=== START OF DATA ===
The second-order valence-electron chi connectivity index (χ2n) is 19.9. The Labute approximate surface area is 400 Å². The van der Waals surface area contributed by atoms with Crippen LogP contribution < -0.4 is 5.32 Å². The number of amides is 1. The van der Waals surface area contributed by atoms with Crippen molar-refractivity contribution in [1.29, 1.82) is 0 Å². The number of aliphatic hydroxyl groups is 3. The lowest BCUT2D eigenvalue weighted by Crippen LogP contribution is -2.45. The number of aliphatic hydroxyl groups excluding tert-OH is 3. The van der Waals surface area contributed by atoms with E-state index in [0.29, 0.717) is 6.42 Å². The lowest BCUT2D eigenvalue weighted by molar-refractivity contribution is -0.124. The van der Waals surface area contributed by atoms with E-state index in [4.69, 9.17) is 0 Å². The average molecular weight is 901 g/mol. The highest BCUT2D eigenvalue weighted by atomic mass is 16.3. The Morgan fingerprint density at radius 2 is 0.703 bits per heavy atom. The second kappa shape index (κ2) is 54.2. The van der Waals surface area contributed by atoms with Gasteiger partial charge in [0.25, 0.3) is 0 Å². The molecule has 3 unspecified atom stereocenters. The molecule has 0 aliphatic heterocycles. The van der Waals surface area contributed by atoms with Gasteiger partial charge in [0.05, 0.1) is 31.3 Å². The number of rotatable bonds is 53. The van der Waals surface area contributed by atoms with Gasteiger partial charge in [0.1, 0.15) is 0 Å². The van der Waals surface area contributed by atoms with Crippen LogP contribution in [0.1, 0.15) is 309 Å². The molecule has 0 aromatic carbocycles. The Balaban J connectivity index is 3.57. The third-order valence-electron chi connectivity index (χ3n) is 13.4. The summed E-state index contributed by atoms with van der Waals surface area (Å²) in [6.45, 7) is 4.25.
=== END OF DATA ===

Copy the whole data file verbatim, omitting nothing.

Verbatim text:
The second-order valence-electron chi connectivity index (χ2n) is 19.9. The Labute approximate surface area is 400 Å². The van der Waals surface area contributed by atoms with Crippen LogP contribution < -0.4 is 5.32 Å². The number of amides is 1. The van der Waals surface area contributed by atoms with Crippen molar-refractivity contribution in [1.29, 1.82) is 0 Å². The number of aliphatic hydroxyl groups is 3. The lowest BCUT2D eigenvalue weighted by Crippen LogP contribution is -2.45. The number of aliphatic hydroxyl groups excluding tert-OH is 3. The van der Waals surface area contributed by atoms with E-state index in [0.29, 0.717) is 6.42 Å². The lowest BCUT2D eigenvalue weighted by molar-refractivity contribution is -0.124. The van der Waals surface area contributed by atoms with E-state index in [4.69, 9.17) is 0 Å². The average molecular weight is 901 g/mol. The highest BCUT2D eigenvalue weighted by atomic mass is 16.3. The Morgan fingerprint density at radius 2 is 0.703 bits per heavy atom. The second kappa shape index (κ2) is 54.2. The van der Waals surface area contributed by atoms with Gasteiger partial charge in [0.25, 0.3) is 0 Å². The molecule has 3 unspecified atom stereocenters. The molecule has 0 aliphatic heterocycles. The van der Waals surface area contributed by atoms with Gasteiger partial charge in [0.05, 0.1) is 31.3 Å². The number of rotatable bonds is 53. The van der Waals surface area contributed by atoms with Gasteiger partial charge in [0.1, 0.15) is 0 Å². The van der Waals surface area contributed by atoms with Crippen LogP contribution in [0.1, 0.15) is 309 Å². The molecule has 0 aromatic carbocycles. The Balaban J connectivity index is 3.57. The third-order valence-electron chi connectivity index (χ3n) is 13.4. The summed E-state index contributed by atoms with van der Waals surface area (Å²) in [6.45, 7) is 4.25.